The anti-equality group, Coalition for Marriage (C4M) and the religious blogger, Archbishop Cranmer, have accused the Advertising Standards Auhtority (ASA) of bias, after its chairman, Lord Chris Smith, recorded and released a video for the @Out4Marriage Campaign, which asks people who support marriage equality to record and disseminate their message on YouTube. 

Lord Smith made history as the first openly gay MP and Cabinet Minister, coming out publicly in 1984.

In his Out4Marriage video, he said: “All my life I have fought for the equal rights and equality for lesbians, gay men, bisexuals and transgendered people and it seems to be that marriage is a very simple matter of making sure that we get equality and until we have the right to marry then we are not going to be equal. That’s a very simple proposition.

“We have gained so much over the past ten or fifteen years and civil partnerships were a major step forward but they were not full equality. That’s why I think this is a very important campaign.

“There’s a personal reason too. As a gay man, I’d like to be able to marry too. A civil partnership is great, wonderful but it’s not the whole thing and I’d like to have the choice if I wanted to marry. And that’s why I’m coming Out4Marriage.”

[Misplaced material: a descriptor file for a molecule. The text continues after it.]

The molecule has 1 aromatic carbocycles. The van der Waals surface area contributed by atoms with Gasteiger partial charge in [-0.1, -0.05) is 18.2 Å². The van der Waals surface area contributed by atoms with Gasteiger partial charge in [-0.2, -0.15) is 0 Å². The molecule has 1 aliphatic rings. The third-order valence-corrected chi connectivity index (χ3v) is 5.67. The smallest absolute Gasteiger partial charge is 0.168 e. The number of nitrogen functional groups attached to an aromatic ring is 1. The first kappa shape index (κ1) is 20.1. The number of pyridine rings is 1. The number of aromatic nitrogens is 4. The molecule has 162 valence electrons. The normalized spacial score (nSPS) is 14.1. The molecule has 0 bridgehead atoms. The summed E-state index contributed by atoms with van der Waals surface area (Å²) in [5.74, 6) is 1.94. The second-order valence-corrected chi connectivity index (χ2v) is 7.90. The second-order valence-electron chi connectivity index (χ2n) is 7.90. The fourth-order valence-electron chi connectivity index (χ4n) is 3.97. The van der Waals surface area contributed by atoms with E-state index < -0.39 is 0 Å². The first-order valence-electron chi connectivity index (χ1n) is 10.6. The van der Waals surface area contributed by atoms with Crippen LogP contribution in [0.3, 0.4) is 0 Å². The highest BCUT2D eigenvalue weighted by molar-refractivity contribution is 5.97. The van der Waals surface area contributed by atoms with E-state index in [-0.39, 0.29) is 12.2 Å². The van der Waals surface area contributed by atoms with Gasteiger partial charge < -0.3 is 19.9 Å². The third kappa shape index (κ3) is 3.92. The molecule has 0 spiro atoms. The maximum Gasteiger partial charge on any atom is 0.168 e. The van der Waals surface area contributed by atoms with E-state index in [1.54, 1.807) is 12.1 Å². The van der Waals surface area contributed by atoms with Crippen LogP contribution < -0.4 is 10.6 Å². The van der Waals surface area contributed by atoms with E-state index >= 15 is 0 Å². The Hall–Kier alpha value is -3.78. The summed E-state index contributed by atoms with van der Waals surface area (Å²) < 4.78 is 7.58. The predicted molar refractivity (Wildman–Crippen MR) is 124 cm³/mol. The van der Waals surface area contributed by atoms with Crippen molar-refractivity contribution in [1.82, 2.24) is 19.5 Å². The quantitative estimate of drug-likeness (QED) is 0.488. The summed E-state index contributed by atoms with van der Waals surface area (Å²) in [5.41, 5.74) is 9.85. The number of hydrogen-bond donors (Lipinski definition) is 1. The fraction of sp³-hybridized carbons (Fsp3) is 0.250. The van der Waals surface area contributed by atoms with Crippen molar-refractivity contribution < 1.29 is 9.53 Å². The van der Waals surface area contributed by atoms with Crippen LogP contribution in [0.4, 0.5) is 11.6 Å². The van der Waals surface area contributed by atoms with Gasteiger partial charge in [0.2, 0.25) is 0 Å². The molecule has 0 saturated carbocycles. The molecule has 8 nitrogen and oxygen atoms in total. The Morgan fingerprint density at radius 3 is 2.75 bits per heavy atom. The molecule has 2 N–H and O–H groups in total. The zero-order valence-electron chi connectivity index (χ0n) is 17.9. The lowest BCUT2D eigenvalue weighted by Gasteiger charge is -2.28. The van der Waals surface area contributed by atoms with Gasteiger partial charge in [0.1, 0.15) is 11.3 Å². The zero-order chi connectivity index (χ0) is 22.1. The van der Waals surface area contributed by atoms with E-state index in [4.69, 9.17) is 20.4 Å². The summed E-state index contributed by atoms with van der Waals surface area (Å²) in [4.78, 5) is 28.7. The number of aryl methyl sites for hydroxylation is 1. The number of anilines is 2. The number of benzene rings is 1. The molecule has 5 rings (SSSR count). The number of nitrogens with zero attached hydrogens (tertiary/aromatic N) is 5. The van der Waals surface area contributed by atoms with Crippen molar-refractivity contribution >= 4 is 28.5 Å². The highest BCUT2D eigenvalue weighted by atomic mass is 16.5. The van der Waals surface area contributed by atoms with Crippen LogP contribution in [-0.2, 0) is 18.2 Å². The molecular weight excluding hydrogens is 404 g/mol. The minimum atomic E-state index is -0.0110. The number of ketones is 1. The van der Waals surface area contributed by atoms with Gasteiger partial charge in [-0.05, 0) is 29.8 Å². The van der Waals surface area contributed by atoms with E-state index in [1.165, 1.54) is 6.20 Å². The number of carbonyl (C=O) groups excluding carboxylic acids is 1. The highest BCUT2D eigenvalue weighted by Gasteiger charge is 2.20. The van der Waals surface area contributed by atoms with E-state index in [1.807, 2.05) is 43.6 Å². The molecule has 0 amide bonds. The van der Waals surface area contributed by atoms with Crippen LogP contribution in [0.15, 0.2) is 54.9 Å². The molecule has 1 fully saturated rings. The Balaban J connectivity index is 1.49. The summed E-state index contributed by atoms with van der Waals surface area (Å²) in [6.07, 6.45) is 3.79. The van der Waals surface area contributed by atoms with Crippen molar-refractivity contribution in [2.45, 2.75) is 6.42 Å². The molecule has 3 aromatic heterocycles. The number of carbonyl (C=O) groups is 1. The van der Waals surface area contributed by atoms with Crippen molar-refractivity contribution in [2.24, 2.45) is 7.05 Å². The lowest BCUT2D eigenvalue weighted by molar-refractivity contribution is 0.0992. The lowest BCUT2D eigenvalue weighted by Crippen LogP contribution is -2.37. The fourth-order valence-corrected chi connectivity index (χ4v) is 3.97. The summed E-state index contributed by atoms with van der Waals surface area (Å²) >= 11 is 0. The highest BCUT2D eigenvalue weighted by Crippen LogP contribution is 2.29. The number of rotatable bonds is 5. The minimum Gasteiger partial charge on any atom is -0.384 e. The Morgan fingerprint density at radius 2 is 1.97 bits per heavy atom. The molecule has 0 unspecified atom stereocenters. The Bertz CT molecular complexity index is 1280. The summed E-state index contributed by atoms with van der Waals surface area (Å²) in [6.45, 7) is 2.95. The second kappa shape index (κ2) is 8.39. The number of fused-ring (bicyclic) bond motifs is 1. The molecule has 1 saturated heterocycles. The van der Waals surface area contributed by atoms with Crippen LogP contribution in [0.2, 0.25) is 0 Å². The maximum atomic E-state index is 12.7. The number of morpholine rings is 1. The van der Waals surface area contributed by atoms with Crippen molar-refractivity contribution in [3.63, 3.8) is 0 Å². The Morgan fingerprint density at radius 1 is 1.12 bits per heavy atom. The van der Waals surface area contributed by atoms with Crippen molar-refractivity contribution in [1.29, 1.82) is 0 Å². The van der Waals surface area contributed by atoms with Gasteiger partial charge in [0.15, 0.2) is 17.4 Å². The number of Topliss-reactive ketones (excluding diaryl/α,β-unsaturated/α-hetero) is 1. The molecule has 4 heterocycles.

However, given that the ASA is investigating complaints received about adverts produced by C4M, the latter group has accused ASA of bias, and blogger Archbishop Cranmer had called on Lord Smith to resign.

A spokesperson for the ASA dismissed the call for Lord Smith to leave his post, but, in a statement to the Daily Telegraph, admitted that there was a conflict of interest on his part, and therefore would not vote. She also added that the advertisement being investigated did not automatically imply that the complaint would be upheld.

When approached for clarification, the ASA told this publication that when deciding on complaints, it is not normally required for the chairman to vote, and he is called on to vote only when the vote is split down in the middle. In this case, the spokesperson said, as there is the potential for a conflict of interest, Lord Smith would not be voting either way.

The complaints to the ASA were lodged as C4M used in their advertisements both the number of signatures seen on their online petition, and a Catholic Voices poll which suggested up to 70% of Britons might be opposed to marriage equality. Doubts have been cast however both as to the number and validity of signatures on C4M, and the methodology of the Catholic Voices poll, especially as every other poll conducted in the last three years have suggested that a majority of Britons support equal marriage.

Mike Buonaiuto, co-founder of the @Out4Marriage campaign, told PinkNews.co.uk that the campaign was started in order to have people from all walks of life, including politics, entertainment and religion, to record their support for equal marriage. “Lord Smith was one of the first politicians to be open about his sexuality, and his voice is an important addition to the campaign,” Mr Buonaiuto said, adding, “We fully support his right to express his desire for equal marriage, and welcome his contribution to the growing campaign.”